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Outline Text - Part 2

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13 Aug 2018CPOL
Outline Text Part 2

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Table of Contents

Introduction

The new Canvas class in version 2 can accomplish whatever the OutlineText family can do, plus much more. The reason for the Canvas class is that I cannot possibly put every outline text effect inside OutlineText. With Canvas, you can mix and match the effect, limited only by your imagination. The library contains C++ GDI+, C# GDI+ and C# WPF code and their examples. Only the C++ version will be discussed here because the C# GDI+ version code is mostly similar. As for C# WPF version, I believe most would directly use the WPF outline text support (which this library is based on); there is nothing in the library that the WPF text outline cannot achieve.

Version 2

The new version 2 includes a three helper class with static functions. They are Canvas, DrawGradient and MaskColor. Bulk work is done in Canvas. DrawGradient has one function to draw linear gradients as shown below (colors is a vector of colors), MaskColor defines Red, Green and Blue for mask colors). The Bitmap, Color, FontFamily, StringFormat and Point you see below are GDI+ classes.

static bool Draw(Bitmap& bmp, const std::vector<Color>& colors, bool bHorizontal);

A TextContext structure is to pass information about the rendered text.

struct TextContext
{
    //! fontFamily is the font family
    FontFamily* pFontFamily;
    //! fontStyle is the font style, eg, bold, italic or bold
    FontStyle fontStyle;
    //! nfontSize is font size
    int nfontSize;
    //! pszText is the text to be displayed
    const wchar_t* pszText;
    //! ptDraw is the point to draw
    Point ptDraw;
    //! strFormat is the string format
    StringFormat strFormat;
};

The user can use these factory methods to create outline strategies.

static ITextStrategy* TextGlow(Color clrText, Color clrOutline, int nThickness);

static ITextStrategy* TextGlow(Brush* pbrushText, Color clrOutline, int nThickness);

static ITextStrategy* TextOutline(Color clrText, Color clrOutline, int nThickness);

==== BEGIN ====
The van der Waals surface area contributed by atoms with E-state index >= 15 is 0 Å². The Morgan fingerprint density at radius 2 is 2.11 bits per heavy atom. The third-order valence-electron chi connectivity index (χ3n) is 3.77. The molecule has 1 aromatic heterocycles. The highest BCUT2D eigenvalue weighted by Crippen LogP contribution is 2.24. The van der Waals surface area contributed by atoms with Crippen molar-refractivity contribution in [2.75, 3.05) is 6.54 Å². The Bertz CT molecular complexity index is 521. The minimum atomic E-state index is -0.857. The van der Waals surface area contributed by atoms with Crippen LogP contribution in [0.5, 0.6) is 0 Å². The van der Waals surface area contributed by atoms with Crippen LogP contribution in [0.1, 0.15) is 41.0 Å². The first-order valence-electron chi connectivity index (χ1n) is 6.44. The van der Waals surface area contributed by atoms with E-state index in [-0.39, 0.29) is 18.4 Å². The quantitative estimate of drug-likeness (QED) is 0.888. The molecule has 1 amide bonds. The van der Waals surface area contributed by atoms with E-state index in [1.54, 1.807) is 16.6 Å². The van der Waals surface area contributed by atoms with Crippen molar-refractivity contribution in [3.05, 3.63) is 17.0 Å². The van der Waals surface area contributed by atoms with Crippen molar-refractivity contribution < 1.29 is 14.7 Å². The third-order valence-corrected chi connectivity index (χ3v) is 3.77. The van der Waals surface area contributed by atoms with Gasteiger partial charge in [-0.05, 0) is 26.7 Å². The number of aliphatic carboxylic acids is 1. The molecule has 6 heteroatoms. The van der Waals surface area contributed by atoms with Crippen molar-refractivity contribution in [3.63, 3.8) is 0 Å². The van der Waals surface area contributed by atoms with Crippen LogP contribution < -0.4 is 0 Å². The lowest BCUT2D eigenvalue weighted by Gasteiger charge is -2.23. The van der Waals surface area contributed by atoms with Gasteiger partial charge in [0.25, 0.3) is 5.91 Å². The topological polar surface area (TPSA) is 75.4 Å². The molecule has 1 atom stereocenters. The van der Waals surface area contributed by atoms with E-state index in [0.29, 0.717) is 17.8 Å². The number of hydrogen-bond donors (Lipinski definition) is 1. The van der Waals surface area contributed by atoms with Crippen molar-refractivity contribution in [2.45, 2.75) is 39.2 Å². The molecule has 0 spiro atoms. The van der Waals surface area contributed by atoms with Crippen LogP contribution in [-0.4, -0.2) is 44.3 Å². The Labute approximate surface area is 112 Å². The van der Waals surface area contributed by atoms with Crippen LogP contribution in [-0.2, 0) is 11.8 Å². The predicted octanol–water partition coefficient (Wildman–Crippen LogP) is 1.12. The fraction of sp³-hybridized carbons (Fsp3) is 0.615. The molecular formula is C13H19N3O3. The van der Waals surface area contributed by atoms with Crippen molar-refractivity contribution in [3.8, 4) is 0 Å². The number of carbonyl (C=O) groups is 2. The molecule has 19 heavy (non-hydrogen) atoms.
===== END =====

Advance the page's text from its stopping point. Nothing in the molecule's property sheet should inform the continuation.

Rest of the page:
static ITextStrategy* TextOutline(Brush* pbrushText, Color clrOutline, int nThickness);

static ITextStrategy* TextGradOutline(Color clrText, Color clrOutline1, Color clrOutline2, 
	int nThickness);

static ITextStrategy* TextGradOutline(Brush* pbrushText, Color clrOutline1, Color clrOutline2, 
	int nThickness);

static ITextStrategy* TextNoOutline(Color clrText);

static ITextStrategy* TextNoOutline(Brush* pbrushText);

static ITextStrategy* TextOnlyOutline(Color clrOutline, int nThickness, bool bRoundedEdge);

A bunch of helper GenImage functions to generate image based on color or gradient:

static Bitmap* GenImage(int width, int height); // transparent image

static Bitmap* GenImage(int width, int height, std::vector<Color>& vec, bool bHorizontal);

static Bitmap* GenImage(int width, int height, Color clr);

static Bitmap* GenImage(int width, int height, Color clr, BYTE alpha=0xff);

Functions to generate a mask based on the strategy:

static Bitmap* GenMask(
    ITextStrategy* pStrategy, 
    int width, 
    int height, 
    Point offset,
    TextContext* pTextContext);
	
static Bitmap* GenMask(
    ITextStrategy* pStrategy, 
    int width, 
    int height, 
    Point offset,
    TextContext* pTextContext,
	Matrix& transformMatrix);

After generating a mask, we usually need to measure its top-left starting point and bottom-right ending point.

static bool MeasureMaskLength( Bitmap* pMask, Color maskColor,
    UINT& top, UINT& left, UINT& bottom, UINT& right);

After that, we will apply an image (or color) to destination (pCanvas) where the mask pixel matches the maskColor.